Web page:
Friday, October 18, 2019

Sparks & Somos: The Humanisation of Provisional Measures? Plausibility and the Interim Protection of Rights before the ICJ

Tom Sparks (Max Planck Institute for Comparative Public Law and International Law) & Mark Somos (Harvard Univ. - Edmond J. Safra Center for Ethics) have posted The Humanisation of Provisional Measures? Plausibility and the Interim Protection of Rights before the ICJ (in Provisional Measures before International Courts and Tribunals, Palambino, Virzo & Zarra eds., forthcoming). Here's the abstract:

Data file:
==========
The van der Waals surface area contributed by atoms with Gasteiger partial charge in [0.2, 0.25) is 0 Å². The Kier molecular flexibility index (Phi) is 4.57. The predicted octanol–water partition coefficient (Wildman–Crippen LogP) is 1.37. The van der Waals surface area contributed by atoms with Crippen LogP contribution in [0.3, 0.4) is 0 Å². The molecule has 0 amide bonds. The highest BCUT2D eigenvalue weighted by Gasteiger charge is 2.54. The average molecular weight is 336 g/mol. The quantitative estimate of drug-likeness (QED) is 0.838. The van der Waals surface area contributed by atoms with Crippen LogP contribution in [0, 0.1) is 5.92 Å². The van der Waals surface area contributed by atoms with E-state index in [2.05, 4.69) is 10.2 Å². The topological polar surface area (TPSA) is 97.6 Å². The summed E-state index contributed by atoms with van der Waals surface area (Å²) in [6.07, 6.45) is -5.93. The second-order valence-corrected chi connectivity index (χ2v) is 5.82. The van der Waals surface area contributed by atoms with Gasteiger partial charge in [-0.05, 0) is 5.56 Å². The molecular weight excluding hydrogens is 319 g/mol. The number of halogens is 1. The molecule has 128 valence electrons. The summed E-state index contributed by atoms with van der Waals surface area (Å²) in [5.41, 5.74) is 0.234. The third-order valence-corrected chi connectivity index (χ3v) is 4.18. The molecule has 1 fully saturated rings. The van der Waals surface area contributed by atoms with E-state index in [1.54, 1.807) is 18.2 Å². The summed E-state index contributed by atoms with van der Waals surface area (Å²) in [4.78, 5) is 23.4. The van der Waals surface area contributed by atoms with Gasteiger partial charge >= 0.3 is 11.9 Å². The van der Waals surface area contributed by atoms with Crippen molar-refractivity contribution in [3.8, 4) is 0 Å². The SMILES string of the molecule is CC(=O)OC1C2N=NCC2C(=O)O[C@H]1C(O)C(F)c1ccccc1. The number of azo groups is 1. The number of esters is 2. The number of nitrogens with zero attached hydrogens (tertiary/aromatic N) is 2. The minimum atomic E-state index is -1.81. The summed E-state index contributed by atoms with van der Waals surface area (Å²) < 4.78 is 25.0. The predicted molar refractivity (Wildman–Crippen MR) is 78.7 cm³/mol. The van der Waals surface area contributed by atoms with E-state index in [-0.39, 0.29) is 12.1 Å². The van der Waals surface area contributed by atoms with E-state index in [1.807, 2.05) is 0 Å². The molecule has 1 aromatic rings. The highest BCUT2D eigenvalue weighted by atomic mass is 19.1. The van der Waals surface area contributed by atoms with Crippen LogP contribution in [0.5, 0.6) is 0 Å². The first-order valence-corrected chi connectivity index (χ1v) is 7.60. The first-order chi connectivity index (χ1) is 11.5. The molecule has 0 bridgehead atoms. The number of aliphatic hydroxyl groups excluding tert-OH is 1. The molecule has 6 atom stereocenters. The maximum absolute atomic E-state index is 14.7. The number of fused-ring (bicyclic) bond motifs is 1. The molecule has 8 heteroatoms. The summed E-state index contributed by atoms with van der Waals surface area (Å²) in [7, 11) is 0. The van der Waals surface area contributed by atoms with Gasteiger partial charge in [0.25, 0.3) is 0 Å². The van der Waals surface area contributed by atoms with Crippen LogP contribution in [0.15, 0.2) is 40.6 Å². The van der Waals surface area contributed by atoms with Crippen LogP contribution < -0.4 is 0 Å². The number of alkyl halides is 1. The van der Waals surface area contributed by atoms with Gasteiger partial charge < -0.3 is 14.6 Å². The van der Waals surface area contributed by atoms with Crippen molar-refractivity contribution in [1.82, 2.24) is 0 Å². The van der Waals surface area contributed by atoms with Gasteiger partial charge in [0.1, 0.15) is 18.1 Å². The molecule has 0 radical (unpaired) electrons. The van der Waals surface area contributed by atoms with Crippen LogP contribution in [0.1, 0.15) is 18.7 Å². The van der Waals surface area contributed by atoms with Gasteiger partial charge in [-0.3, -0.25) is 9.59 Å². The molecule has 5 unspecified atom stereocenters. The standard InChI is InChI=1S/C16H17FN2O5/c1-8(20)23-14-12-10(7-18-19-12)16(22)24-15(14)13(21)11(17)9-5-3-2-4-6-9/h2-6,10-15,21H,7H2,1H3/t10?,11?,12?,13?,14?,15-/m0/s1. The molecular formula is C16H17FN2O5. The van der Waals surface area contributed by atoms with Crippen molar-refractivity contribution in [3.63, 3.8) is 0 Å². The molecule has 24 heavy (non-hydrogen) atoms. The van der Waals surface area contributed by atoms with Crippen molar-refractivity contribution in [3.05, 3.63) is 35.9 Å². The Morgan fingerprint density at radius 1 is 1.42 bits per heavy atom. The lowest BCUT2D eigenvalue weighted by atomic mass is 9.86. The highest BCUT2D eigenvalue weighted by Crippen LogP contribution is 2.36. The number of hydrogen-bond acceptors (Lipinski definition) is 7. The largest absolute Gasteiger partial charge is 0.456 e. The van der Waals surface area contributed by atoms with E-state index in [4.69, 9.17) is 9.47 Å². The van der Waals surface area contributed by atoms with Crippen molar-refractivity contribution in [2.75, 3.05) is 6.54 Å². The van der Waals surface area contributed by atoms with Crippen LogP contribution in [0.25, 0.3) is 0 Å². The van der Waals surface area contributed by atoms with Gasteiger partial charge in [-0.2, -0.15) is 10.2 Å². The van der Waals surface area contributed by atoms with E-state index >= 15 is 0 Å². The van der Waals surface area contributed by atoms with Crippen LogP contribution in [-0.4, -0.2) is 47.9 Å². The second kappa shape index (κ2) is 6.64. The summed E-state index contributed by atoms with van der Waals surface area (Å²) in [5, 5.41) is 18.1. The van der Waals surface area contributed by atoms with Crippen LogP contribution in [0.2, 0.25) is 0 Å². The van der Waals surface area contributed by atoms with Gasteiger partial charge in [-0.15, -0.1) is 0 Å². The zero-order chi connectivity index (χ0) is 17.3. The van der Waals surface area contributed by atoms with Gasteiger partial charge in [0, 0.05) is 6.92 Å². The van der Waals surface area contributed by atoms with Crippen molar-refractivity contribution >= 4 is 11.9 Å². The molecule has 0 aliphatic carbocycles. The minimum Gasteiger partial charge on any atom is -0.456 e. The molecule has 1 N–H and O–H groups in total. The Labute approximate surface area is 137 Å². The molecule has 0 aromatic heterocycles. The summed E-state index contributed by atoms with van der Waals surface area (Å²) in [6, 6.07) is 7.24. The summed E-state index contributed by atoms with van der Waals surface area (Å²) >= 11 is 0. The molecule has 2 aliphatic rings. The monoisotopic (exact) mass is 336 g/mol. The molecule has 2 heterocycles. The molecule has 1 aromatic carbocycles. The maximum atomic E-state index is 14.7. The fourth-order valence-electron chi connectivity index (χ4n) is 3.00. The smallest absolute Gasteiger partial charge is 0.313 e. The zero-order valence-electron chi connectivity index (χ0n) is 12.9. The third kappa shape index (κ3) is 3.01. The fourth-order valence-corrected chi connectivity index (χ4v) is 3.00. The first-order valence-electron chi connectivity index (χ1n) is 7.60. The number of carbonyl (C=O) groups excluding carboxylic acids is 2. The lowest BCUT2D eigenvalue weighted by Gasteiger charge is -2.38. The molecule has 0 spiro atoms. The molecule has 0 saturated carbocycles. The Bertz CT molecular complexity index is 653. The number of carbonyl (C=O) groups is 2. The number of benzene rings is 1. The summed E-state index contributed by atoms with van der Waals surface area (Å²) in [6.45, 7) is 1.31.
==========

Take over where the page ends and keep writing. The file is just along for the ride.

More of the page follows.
In order for an international court to grant interim protection (provisional measures), it should first satisfy that the party seeking protection has at least a plausible claim to the rights in question. So says, at least, the doctrine of plausibility, a relatively modern development in the criteria for the granting of provisional measures, but nonetheless one that now appears to be well-entrenched. But what standard does plausibility denote? This paper will trace the introduction and development of plausibility as a key criterion in provisional measures cases, and will discuss its various interpretations. Although plausibility was first introduced as a low standard intended only to exclude weak or speculative requests for interim protection, it evolved to require a meaningful—albeit provisional—analysis of the applicant party’s claim. Recent developments, however, have seen a retreat from the higher standard, and in some recent cases the plausibility assessment could better be characterised as a possibility assessment. This paper will consider the rationale of plausibility, and its changing use over time. In particular, it will ask whether plausibility is bifurcating, creating a situation in which one—strict—version of the plausibility assessment is applied where most categories of States’ rights are concerned (plausibility as a reasonable prospect of success and substantive link to the merits), and another—refocussed—standard is applied to situations where individual and group rights are at risk (plausibility as human vulnerability). The paper will focus on the case-law of the ICJ, where plausibility has been extensively discussed in orders and separate/dissenting opinions, and where some of the most exciting recent developments have taken place.